• Project management - kind of similar to organization, I think having some PM experience is really valuable. Keeping a timeline, action items and due dates, working cross-functionally with team members to work on a single goal.

• Techie - with how many tools and platforms we have to work with, it helps a lot to not be afraid to learn new platforms, learn them quickly. Also, don’t let data scare you - you’ll be working a lot of data in the role.

Katelyn - Hi there, Tiffany! Thanks for doing this AMA today. If you could only choose one aspect of community management to automate, what would it be and what tool would you considering using? Also, bonus points if you're up for sharing a favorite moment you had from your recent trip to Antarctica!

That is a great question. HMMM - one of the things I’ve been thinking about, for an advocacy or top contributor program, is automated contribution tracking. Allowing members to submit contributions, things they’re working on, events they speak at, etc. and having the tool classify, organize the contributions in our system. That way the community team can easily see what each person is working on and the impact they’re having. AFAIK this doesn’t exist in its entirety yet, but that’s something I’d love to see and I know a lot of people have been looking for something along these lines too.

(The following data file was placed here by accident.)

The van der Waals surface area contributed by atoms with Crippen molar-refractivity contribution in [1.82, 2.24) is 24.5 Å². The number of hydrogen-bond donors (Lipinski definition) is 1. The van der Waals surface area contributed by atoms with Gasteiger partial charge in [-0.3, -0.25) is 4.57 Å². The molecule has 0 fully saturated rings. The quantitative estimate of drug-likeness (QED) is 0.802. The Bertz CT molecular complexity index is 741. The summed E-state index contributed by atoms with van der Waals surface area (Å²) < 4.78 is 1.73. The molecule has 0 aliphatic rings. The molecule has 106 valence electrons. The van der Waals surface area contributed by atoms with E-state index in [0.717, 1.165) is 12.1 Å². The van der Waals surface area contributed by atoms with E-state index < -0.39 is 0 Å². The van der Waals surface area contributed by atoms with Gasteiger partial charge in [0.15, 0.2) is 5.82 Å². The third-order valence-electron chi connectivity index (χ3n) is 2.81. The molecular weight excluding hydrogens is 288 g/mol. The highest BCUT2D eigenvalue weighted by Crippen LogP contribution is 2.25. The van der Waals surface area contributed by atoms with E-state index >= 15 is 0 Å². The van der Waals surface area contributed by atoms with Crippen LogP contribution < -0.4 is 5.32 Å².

Favorite moment in Antarctica: I’m still obsessed. There were whales everywhere and for those who don’t know me, I’m addicted to all cetacean. But this iceberg in particular was also really cool. It was HUGE for scale, and looked like a giant alligator.

Scott - Tiffany, what's got you excited about your new role and the Event Makers community?